I am closing in on 23 years as a partner at my practice and one of the great things about working in one place for as long as that is that you get to know people – and people get to know you – rather better than a jumped up piece of electronics can over a couple of weeks. This is true in relation to the patients on one’s list – and is why we must continue to resist any pressure to give up the concept of personal lists. Patients are all extraordinary complex and if we are to be in any position to be remotely helpful to them then we need to understand them better than is possible from a cursory acquaintance. But just as significant perhaps as how well we know, and are known by, our patients is how well we know, and are known, by those with whom we work. We too are all extraordinary complex – unfathomable even. I truly value the constancy that I have known at my practice over these past many years. To feel one has a place and that one is accepted – despite ones many limitations – is immensely reassuring – particularly in a job such as ours where we deal with so much uncertainty – both in terms of the problems that are presented to us and the insecurities that we feel within ourselves – or at least I feel within myself. Of the eight partner practice I became a part of, though three partners joined, only one retired in the first 18 years I was with the practice. Our practice manager started at the same time as me and some of the members of nursing and admin teams predate me. More recently, four partners have retired in the last four year. They were such a part of the practice that they are still genuinely missed – somehow something seems to be missing.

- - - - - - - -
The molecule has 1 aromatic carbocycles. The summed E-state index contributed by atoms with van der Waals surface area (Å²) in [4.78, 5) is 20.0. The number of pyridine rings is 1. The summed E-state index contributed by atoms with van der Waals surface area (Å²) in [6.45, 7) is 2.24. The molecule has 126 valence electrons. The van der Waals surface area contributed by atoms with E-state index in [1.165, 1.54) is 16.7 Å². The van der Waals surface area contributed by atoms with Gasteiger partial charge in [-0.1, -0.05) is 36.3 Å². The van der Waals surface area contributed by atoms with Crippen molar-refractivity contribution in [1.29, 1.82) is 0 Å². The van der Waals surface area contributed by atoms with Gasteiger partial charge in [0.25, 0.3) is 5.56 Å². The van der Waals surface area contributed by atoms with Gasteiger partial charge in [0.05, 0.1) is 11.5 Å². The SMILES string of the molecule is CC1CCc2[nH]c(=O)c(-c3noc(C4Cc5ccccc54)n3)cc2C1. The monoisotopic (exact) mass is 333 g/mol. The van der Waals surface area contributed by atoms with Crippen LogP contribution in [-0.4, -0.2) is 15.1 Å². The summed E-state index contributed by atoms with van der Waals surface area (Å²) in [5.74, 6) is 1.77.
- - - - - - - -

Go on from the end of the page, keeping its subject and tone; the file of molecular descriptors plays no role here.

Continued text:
Now that’s not to make the seven excellent new doctors we have appointed in recent years feel uncomfortable. The practice has been a place of constancy for a big chunk of my life but, at the same time, never unchanging. I am absolutely delighted to have each of the new partners with me – all are already friends as well as colleagues – and I look forward over the next 8-10 years (maybe) continuing to get to know and be known by them better. I very much hope they will feel as supported and at home as I have these past couple of decades.
GP Practices are important. Because resilience doesn’t just come from within. It comes from without too – from the support and encouragement provided by those one can lean on when times are hard and who, in the event of you falling, can be relied upon to pick you back up again when you haven’t the strength to do it yourself.
On a personal level, recent years have not always been easy. Frequently it’s all felt too much. Now I’m fully aware that others – both within those who will read this and amongst our patients – have far worse difficulties to face than I do – but inevitably my own problems often dominate my thoughts. I’ve lived long enough now to realise that, as I’ve already suggested, nobody escapes suffering – it’s true for our patients, it’s true for our families and, of course, it’s true for each one of us. It is part of what makes up a life. But at such times it’s good to be amongst a bunch of people with whom one can be weak and know that, even if they can’t fix it for you, they none the less care. Which is, I suppose, a large part of what being a doctor – indeed a large part of what being human – is about. I am hugely grateful to those I have blubbed down the phone to on a Sunday evening, to those who have offered to cover if I ever wanted to leave work and take some time, and those who have simply known and shown concern over the years. I have often thought that happiness has got less to do with what you do in life, and rather more to do with who you do it with. I’m glad to have done whatever I have done with the people I have. I don’t see that changing.
And lastly and ever so quickly – the third thing I’ve noticed on my way to work. The sunrise is sometimes staggeringly beautiful. There have been a few glorious ones. It is good to get a little perspective by looking outward at something more impressive than oneself. Not only is it more satisfying to admire the admirable than to be admired, it’s good to be reminded that, after a period of darkness, the sun eventually rises. ‘Weeping may tarry for the night, but joy comes with the morning’.